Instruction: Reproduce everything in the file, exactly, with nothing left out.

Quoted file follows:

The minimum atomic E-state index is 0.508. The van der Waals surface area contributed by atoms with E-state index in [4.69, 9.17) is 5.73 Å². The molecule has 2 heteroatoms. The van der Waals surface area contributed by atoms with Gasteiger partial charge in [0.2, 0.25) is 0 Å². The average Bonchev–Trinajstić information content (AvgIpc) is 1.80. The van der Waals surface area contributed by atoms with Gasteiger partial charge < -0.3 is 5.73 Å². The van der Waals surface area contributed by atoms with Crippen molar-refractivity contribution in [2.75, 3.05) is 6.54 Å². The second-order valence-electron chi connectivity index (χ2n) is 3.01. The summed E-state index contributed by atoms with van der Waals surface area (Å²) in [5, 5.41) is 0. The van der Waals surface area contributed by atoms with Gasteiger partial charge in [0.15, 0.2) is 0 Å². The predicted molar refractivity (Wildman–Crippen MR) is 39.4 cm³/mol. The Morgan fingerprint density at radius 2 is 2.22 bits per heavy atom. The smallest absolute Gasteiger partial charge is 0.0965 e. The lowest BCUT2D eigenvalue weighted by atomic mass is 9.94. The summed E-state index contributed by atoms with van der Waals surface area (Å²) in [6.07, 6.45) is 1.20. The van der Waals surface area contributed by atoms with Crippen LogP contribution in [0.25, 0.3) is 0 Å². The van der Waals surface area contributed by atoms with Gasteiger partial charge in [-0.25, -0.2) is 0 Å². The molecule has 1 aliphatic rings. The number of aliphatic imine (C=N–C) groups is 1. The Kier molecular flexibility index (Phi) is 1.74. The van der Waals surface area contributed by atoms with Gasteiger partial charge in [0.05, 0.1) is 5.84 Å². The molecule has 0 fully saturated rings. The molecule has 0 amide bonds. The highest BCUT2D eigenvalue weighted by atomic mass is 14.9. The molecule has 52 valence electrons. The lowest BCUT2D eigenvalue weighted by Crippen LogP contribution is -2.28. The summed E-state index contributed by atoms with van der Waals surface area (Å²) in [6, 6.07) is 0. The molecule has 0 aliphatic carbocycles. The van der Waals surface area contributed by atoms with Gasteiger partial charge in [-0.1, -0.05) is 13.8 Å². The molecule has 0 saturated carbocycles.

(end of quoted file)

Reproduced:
The minimum atomic E-state index is 0.508. The van der Waals surface area contributed by atoms with E-state index in [4.69, 9.17) is 5.73 Å². The molecule has 2 heteroatoms. The van der Waals surface area contributed by atoms with Gasteiger partial charge in [0.2, 0.25) is 0 Å². The average Bonchev–Trinajstić information content (AvgIpc) is 1.80. The van der Waals surface area contributed by atoms with Gasteiger partial charge < -0.3 is 5.73 Å². The van der Waals surface area contributed by atoms with Crippen molar-refractivity contribution in [2.75, 3.05) is 6.54 Å². The second-order valence-electron chi connectivity index (χ2n) is 3.01. The summed E-state index contributed by atoms with van der Waals surface area (Å²) in [5, 5.41) is 0. The van der Waals surface area contributed by atoms with Gasteiger partial charge in [0.15, 0.2) is 0 Å². The predicted molar refractivity (Wildman–Crippen MR) is 39.4 cm³/mol. The Morgan fingerprint density at radius 2 is 2.22 bits per heavy atom. The smallest absolute Gasteiger partial charge is 0.0965 e. The lowest BCUT2D eigenvalue weighted by atomic mass is 9.94. The summed E-state index contributed by atoms with van der Waals surface area (Å²) in [6.07, 6.45) is 1.20. The van der Waals surface area contributed by atoms with Crippen LogP contribution in [0.25, 0.3) is 0 Å². The van der Waals surface area contributed by atoms with Gasteiger partial charge in [-0.25, -0.2) is 0 Å². The molecule has 1 aliphatic rings. The number of aliphatic imine (C=N–C) groups is 1. The Kier molecular flexibility index (Phi) is 1.74. The van der Waals surface area contributed by atoms with Gasteiger partial charge in [0.05, 0.1) is 5.84 Å². The molecule has 0 fully saturated rings. The molecule has 0 amide bonds. The highest BCUT2D eigenvalue weighted by atomic mass is 14.9. The molecule has 52 valence electrons. The lowest BCUT2D eigenvalue weighted by Crippen LogP contribution is -2.28. The summed E-state index contributed by atoms with van der Waals surface area (Å²) in [6, 6.07) is 0. The molecule has 0 aliphatic carbocycles. The van der Waals surface area contributed by atoms with Gasteiger partial charge in [-0.1, -0.05) is 13.8 Å². The molecule has 0 saturated carbocycles.